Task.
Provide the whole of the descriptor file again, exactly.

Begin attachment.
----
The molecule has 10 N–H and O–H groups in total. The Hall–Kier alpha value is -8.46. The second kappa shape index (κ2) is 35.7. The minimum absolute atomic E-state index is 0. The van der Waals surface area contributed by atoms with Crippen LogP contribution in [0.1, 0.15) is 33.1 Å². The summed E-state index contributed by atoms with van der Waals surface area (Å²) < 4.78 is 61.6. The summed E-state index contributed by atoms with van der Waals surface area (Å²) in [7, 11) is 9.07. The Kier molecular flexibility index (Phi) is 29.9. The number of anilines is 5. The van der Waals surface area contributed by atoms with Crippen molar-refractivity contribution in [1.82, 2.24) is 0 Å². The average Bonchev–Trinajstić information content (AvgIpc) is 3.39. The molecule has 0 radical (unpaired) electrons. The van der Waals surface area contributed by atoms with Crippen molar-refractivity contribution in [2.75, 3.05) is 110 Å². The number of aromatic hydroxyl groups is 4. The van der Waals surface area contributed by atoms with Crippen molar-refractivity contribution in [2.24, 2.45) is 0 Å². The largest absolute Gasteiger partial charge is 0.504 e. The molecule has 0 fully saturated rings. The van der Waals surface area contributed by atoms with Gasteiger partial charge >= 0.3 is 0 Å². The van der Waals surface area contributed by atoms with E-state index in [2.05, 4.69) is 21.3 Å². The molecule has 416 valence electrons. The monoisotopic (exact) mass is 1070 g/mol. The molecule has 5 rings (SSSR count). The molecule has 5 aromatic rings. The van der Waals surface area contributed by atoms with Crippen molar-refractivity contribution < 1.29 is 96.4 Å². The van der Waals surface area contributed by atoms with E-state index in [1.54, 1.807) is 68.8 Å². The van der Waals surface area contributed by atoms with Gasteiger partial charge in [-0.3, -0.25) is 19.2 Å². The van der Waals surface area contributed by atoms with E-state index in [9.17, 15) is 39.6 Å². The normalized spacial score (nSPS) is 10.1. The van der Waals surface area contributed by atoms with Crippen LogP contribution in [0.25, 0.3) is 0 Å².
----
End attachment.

The molecule has 10 N–H and O–H groups in total. The Hall–Kier alpha value is -8.46. The second kappa shape index (κ2) is 35.7. The minimum absolute atomic E-state index is 0. The van der Waals surface area contributed by atoms with Crippen LogP contribution in [0.1, 0.15) is 33.1 Å². The summed E-state index contributed by atoms with van der Waals surface area (Å²) < 4.78 is 61.6. The summed E-state index contributed by atoms with van der Waals surface area (Å²) in [7, 11) is 9.07. The Kier molecular flexibility index (Phi) is 29.9. The number of anilines is 5. The van der Waals surface area contributed by atoms with Crippen molar-refractivity contribution in [1.82, 2.24) is 0 Å². The average Bonchev–Trinajstić information content (AvgIpc) is 3.39. The molecule has 0 radical (unpaired) electrons. The van der Waals surface area contributed by atoms with Crippen molar-refractivity contribution in [2.75, 3.05) is 110 Å². The number of aromatic hydroxyl groups is 4. The van der Waals surface area contributed by atoms with Crippen molar-refractivity contribution in [2.24, 2.45) is 0 Å². The largest absolute Gasteiger partial charge is 0.504 e. The molecule has 0 fully saturated rings. The van der Waals surface area contributed by atoms with Gasteiger partial charge >= 0.3 is 0 Å². The van der Waals surface area contributed by atoms with E-state index in [2.05, 4.69) is 21.3 Å². The molecule has 416 valence electrons. The monoisotopic (exact) mass is 1070 g/mol. The molecule has 5 rings (SSSR count). The molecule has 5 aromatic rings. The van der Waals surface area contributed by atoms with Crippen molar-refractivity contribution < 1.29 is 96.4 Å². The van der Waals surface area contributed by atoms with E-state index in [1.54, 1.807) is 68.8 Å². The van der Waals surface area contributed by atoms with Gasteiger partial charge in [-0.3, -0.25) is 19.2 Å². The van der Waals surface area contributed by atoms with E-state index in [9.17, 15) is 39.6 Å². The normalized spacial score (nSPS) is 10.1. The van der Waals surface area contributed by atoms with Crippen LogP contribution in [0.25, 0.3) is 0 Å².